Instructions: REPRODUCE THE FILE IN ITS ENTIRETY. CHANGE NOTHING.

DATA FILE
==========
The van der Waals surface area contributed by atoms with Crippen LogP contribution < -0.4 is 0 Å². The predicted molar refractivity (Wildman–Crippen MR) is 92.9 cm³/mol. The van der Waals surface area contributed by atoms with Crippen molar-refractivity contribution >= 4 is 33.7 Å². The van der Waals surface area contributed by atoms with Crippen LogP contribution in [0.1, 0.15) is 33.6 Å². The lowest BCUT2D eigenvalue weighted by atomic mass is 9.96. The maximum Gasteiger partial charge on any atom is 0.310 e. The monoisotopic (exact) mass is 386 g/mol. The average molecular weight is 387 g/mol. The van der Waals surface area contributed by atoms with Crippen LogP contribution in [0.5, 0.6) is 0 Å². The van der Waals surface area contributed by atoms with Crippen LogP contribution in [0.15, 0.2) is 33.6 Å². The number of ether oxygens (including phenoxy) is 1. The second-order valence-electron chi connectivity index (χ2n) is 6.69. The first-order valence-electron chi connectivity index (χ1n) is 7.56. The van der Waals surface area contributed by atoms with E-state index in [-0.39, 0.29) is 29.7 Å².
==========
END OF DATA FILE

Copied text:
The van der Waals surface area contributed by atoms with Crippen LogP contribution < -0.4 is 0 Å². The predicted molar refractivity (Wildman–Crippen MR) is 92.9 cm³/mol. The van der Waals surface area contributed by atoms with Crippen molar-refractivity contribution >= 4 is 33.7 Å². The van der Waals surface area contributed by atoms with Crippen LogP contribution in [0.1, 0.15) is 33.6 Å². The lowest BCUT2D eigenvalue weighted by atomic mass is 9.96. The maximum Gasteiger partial charge on any atom is 0.310 e. The monoisotopic (exact) mass is 386 g/mol. The average molecular weight is 387 g/mol. The van der Waals surface area contributed by atoms with Crippen LogP contribution in [0.5, 0.6) is 0 Å². The van der Waals surface area contributed by atoms with Crippen LogP contribution in [0.15, 0.2) is 33.6 Å². The number of ether oxygens (including phenoxy) is 1. The second-order valence-electron chi connectivity index (χ2n) is 6.69. The first-order valence-electron chi connectivity index (χ1n) is 7.56. The van der Waals surface area contributed by atoms with E-state index in [-0.39, 0.29) is 29.7 Å².